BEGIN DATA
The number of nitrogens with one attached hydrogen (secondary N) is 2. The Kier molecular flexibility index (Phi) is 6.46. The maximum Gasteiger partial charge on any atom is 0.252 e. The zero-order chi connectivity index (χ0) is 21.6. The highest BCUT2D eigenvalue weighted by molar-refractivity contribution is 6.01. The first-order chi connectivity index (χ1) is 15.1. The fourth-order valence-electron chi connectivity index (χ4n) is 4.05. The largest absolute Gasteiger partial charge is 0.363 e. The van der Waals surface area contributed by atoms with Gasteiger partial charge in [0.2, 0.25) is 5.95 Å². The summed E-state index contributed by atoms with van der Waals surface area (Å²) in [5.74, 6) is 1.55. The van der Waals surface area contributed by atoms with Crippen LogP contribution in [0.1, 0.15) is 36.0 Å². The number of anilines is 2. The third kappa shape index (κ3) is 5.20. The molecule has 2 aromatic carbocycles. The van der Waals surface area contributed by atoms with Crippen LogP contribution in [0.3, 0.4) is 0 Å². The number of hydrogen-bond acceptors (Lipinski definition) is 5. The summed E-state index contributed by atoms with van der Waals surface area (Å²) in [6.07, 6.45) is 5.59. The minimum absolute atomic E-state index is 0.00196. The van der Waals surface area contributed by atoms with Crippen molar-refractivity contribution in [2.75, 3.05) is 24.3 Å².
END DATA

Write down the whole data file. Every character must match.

The number of nitrogens with one attached hydrogen (secondary N) is 2. The Kier molecular flexibility index (Phi) is 6.46. The maximum Gasteiger partial charge on any atom is 0.252 e. The zero-order chi connectivity index (χ0) is 21.6. The highest BCUT2D eigenvalue weighted by molar-refractivity contribution is 6.01. The first-order chi connectivity index (χ1) is 15.1. The fourth-order valence-electron chi connectivity index (χ4n) is 4.05. The largest absolute Gasteiger partial charge is 0.363 e. The van der Waals surface area contributed by atoms with Gasteiger partial charge in [0.2, 0.25) is 5.95 Å². The summed E-state index contributed by atoms with van der Waals surface area (Å²) in [5.74, 6) is 1.55. The van der Waals surface area contributed by atoms with Crippen LogP contribution in [0.1, 0.15) is 36.0 Å². The number of anilines is 2. The third kappa shape index (κ3) is 5.20. The molecule has 2 aromatic carbocycles. The van der Waals surface area contributed by atoms with Crippen LogP contribution in [0.3, 0.4) is 0 Å². The number of hydrogen-bond acceptors (Lipinski definition) is 5. The summed E-state index contributed by atoms with van der Waals surface area (Å²) in [6.07, 6.45) is 5.59. The minimum absolute atomic E-state index is 0.00196. The van der Waals surface area contributed by atoms with Crippen molar-refractivity contribution in [2.75, 3.05) is 24.3 Å².